Arctic circles, random domino tilings and square Young tableaux
Dan Romik
ABSTRACT: It is well-known that domino tilings and certain
other random combinatorial or \break statistical-physics models
on a two-dimensional lattice exhibit a spatial phase transition
between an "arctic" or "frozen" region where the behavior of
the random object is asymptotically deterministic and a
"temperate" region where truly random behavior is observed. One
famous example of such a phenomenon is the Arctic Circle
Theorem due to Jockusch, Propp and Shor, which shows that for
uniformly random domino tilings of a particular region known as
the Aztec Diamond, the curve that forms the interface between
the frozen and temperate regions converges to a circle. Cohn,
Elkies and Propp later derived a more detailed result about the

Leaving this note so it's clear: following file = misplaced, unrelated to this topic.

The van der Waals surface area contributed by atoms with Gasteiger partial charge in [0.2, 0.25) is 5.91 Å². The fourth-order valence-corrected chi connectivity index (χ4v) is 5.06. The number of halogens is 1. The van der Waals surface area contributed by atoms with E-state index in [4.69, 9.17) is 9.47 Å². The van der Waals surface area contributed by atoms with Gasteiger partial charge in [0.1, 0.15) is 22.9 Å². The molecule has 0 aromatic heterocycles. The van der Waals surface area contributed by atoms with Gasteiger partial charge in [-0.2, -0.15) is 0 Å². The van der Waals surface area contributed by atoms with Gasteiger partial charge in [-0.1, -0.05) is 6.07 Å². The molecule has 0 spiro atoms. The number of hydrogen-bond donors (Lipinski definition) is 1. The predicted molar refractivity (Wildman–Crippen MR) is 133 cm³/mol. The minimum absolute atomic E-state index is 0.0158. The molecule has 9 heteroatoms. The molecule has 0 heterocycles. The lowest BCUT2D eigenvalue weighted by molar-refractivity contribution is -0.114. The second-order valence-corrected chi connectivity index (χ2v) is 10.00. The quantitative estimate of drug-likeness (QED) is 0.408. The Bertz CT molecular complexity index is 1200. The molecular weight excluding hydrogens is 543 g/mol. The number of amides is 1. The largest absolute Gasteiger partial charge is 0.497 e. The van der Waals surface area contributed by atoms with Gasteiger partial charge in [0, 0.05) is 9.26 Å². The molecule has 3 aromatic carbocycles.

limiting height function of the typical domino tiling of the
Aztec diamond. In this talk, I will present a new proof of the
Cohn-Elkies-Propp limit shape result for the height function
based on a connection to alternating-sign matrices and a
variational analysis. The proof highlights a surprising
connection of this result to another arctic-circle type
phenomenon observed in a different problem involving uniformly
random square Young tableaux.
BIO: Dan Romik, currently visiting the MSR Theory Group,
obtained his Ph.D. in 2001 from Tel Aviv University and
subsequently did post-doctoral work at Universite Pierre et
Marie Curie, the Weizmann Institute of Science, the
Mathematical Sciences Research Institute (MSRI) and UC
Berkeley. He then held positions at Bell Labs and the Hebrew
University before joining the UC Davis mathematics department
in 2009. His research work is primarily in probability theory
and combinatorics, with a focus on limit shapes of random
combinatorial objects, enumeration, and exactly solvable
lattice models.